Jonathan Drummey

                    Hi Sudheesh,

                     

                    Given the multiple steps involved I can't diagnose your problem without a lot more detail. The best would be for you to post a Tableau packaged workbook with some sample data and your efforts so far along with the results you are expecting.

                     

                    Sent from my iPhone

                    • 7. Re: Excluding top 5 values using calculated fields
                      Sudheesh Rao

                      Hi Jonathan,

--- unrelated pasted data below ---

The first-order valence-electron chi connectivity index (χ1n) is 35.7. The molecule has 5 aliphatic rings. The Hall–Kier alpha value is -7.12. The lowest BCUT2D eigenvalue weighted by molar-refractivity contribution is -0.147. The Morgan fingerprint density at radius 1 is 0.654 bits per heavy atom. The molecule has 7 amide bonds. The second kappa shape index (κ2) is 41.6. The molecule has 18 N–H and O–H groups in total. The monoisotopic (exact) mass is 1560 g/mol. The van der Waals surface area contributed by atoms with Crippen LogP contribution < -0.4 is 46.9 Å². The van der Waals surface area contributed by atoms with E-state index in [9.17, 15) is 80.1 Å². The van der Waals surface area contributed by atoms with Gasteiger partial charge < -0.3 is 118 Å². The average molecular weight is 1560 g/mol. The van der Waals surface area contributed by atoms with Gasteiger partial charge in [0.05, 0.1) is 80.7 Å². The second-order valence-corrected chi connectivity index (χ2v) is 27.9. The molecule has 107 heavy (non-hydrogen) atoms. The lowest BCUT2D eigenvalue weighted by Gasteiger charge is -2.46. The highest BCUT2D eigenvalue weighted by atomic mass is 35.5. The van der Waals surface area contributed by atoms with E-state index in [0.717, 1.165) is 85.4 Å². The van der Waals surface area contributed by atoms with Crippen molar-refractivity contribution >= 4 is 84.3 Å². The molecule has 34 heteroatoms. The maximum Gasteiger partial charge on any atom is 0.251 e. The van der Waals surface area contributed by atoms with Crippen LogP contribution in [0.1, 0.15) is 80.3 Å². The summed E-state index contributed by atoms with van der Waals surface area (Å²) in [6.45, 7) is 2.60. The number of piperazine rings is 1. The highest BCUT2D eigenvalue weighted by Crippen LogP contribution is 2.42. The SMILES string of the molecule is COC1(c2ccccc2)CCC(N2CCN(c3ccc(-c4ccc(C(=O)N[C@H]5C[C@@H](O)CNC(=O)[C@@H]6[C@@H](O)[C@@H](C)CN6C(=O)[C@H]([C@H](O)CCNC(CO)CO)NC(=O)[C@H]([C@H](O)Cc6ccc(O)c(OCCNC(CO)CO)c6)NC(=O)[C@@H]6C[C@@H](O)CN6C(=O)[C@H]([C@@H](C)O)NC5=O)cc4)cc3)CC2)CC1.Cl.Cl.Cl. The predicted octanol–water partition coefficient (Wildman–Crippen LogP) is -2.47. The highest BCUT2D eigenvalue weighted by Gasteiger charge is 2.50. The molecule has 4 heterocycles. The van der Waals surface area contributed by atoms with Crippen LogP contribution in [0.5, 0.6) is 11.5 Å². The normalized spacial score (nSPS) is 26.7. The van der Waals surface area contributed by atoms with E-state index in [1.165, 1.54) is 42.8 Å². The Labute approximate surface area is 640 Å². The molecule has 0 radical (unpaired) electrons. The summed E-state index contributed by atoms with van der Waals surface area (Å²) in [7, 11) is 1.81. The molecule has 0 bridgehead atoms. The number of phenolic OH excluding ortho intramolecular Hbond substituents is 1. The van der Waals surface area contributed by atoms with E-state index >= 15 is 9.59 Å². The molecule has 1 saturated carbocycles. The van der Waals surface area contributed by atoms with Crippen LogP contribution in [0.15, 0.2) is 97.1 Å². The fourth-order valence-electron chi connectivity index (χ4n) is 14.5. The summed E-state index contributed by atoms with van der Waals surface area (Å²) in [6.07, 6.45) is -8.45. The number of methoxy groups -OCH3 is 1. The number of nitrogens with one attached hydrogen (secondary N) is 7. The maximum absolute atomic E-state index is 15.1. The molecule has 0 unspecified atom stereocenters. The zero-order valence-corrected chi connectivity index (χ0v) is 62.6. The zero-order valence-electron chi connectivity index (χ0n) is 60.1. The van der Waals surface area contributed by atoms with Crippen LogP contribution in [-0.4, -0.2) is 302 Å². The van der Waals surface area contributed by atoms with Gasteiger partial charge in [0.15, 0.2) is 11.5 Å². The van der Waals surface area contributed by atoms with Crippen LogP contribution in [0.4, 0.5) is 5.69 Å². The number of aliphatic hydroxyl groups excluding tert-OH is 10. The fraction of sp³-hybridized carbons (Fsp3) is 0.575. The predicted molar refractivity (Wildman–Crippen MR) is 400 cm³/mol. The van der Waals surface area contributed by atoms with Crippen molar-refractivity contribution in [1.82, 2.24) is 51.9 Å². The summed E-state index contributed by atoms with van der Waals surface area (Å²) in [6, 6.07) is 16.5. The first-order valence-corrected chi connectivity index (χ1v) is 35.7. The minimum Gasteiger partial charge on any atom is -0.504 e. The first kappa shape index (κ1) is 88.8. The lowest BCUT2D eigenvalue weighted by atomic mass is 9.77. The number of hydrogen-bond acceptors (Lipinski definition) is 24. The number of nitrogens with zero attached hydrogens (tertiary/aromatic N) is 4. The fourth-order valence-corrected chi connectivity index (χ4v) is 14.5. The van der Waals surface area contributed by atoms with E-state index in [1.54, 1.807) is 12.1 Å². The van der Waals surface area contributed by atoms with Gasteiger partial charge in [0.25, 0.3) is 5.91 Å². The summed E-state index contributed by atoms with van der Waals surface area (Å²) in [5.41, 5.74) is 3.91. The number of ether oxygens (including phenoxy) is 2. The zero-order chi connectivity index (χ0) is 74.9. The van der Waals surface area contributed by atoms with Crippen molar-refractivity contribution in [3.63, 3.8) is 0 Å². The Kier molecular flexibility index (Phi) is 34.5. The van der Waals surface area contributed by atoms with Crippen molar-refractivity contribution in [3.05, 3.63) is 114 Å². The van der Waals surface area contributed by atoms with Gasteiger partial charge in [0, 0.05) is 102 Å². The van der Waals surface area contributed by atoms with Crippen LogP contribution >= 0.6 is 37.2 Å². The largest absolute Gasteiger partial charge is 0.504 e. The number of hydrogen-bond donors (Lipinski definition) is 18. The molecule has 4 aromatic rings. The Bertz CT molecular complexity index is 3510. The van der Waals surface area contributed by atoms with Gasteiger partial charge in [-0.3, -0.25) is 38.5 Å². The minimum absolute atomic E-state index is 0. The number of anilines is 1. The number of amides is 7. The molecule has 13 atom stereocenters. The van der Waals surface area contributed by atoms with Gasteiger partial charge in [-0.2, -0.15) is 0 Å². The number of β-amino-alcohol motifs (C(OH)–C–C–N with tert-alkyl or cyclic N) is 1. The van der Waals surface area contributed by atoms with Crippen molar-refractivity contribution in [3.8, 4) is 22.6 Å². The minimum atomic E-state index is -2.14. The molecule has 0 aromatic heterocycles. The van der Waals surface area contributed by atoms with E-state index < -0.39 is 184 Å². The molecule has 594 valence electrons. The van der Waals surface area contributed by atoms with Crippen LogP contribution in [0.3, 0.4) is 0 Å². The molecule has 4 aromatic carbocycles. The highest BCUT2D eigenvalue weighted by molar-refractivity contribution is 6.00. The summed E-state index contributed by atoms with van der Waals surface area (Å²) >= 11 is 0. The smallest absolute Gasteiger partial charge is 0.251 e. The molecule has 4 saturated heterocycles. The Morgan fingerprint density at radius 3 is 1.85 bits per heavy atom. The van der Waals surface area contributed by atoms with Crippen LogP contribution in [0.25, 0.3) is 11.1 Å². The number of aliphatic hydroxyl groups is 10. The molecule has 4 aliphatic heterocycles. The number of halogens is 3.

Sorry for the delayed response. My HDD crashed and lost all my work. Took some time to set back up everything from backup.

                       

                      I actually wanted to try and do it myself and then come here if I couldn't. I managed to do it by understanding the logic and sense in your TRIMMEAN() in Tableau | Drawing with Numbers which I was not applying correctly before. Brilliant technique and detailed explanation helped me achieve this.

                       

                      I was trying to do a cluster analysis on discounting and I wanted to remove the discount outlers and then get the average of the data set. For Visualization I created box and whisker to show the spread of the data points. In addition, I used parameter control to give option to the user to choose the Upper and Lower Percentiles so they can select what percentile needs to be excluded.Thanks  a ton again Jonathan Drummey